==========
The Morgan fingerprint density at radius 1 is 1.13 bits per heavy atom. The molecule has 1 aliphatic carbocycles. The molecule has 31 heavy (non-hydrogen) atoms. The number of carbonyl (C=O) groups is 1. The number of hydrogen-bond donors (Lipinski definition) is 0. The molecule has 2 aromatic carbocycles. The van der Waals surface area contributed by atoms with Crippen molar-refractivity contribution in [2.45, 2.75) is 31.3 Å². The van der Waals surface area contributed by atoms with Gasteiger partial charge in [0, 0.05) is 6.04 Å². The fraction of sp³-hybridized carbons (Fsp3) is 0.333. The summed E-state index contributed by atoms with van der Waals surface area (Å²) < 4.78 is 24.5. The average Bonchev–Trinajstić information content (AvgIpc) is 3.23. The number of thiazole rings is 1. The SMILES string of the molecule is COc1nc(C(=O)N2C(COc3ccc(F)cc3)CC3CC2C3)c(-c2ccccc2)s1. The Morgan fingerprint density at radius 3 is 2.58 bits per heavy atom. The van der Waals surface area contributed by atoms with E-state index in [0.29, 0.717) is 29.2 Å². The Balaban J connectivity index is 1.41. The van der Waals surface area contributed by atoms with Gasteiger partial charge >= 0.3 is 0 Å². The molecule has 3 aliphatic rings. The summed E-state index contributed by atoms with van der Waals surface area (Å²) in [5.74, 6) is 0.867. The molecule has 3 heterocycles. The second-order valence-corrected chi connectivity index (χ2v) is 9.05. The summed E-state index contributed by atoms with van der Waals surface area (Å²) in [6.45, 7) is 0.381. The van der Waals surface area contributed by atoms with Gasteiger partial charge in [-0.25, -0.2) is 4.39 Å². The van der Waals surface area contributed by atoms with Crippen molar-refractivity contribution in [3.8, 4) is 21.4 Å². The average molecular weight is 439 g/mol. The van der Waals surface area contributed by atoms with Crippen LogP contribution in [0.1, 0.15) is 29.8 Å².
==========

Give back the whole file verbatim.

The Morgan fingerprint density at radius 1 is 1.13 bits per heavy atom. The molecule has 1 aliphatic carbocycles. The molecule has 31 heavy (non-hydrogen) atoms. The number of carbonyl (C=O) groups is 1. The number of hydrogen-bond donors (Lipinski definition) is 0. The molecule has 2 aromatic carbocycles. The van der Waals surface area contributed by atoms with Crippen molar-refractivity contribution in [2.45, 2.75) is 31.3 Å². The van der Waals surface area contributed by atoms with Gasteiger partial charge in [0, 0.05) is 6.04 Å². The fraction of sp³-hybridized carbons (Fsp3) is 0.333. The summed E-state index contributed by atoms with van der Waals surface area (Å²) < 4.78 is 24.5. The average Bonchev–Trinajstić information content (AvgIpc) is 3.23. The number of thiazole rings is 1. The SMILES string of the molecule is COc1nc(C(=O)N2C(COc3ccc(F)cc3)CC3CC2C3)c(-c2ccccc2)s1. The Morgan fingerprint density at radius 3 is 2.58 bits per heavy atom. The van der Waals surface area contributed by atoms with E-state index in [0.29, 0.717) is 29.2 Å². The Balaban J connectivity index is 1.41. The van der Waals surface area contributed by atoms with Gasteiger partial charge >= 0.3 is 0 Å². The molecule has 3 aliphatic rings. The summed E-state index contributed by atoms with van der Waals surface area (Å²) in [5.74, 6) is 0.867. The molecule has 3 heterocycles. The second-order valence-corrected chi connectivity index (χ2v) is 9.05. The summed E-state index contributed by atoms with van der Waals surface area (Å²) in [6.45, 7) is 0.381. The van der Waals surface area contributed by atoms with Gasteiger partial charge in [-0.25, -0.2) is 4.39 Å². The van der Waals surface area contributed by atoms with Crippen molar-refractivity contribution in [3.8, 4) is 21.4 Å². The average molecular weight is 439 g/mol. The van der Waals surface area contributed by atoms with Crippen LogP contribution in [0.1, 0.15) is 29.8 Å².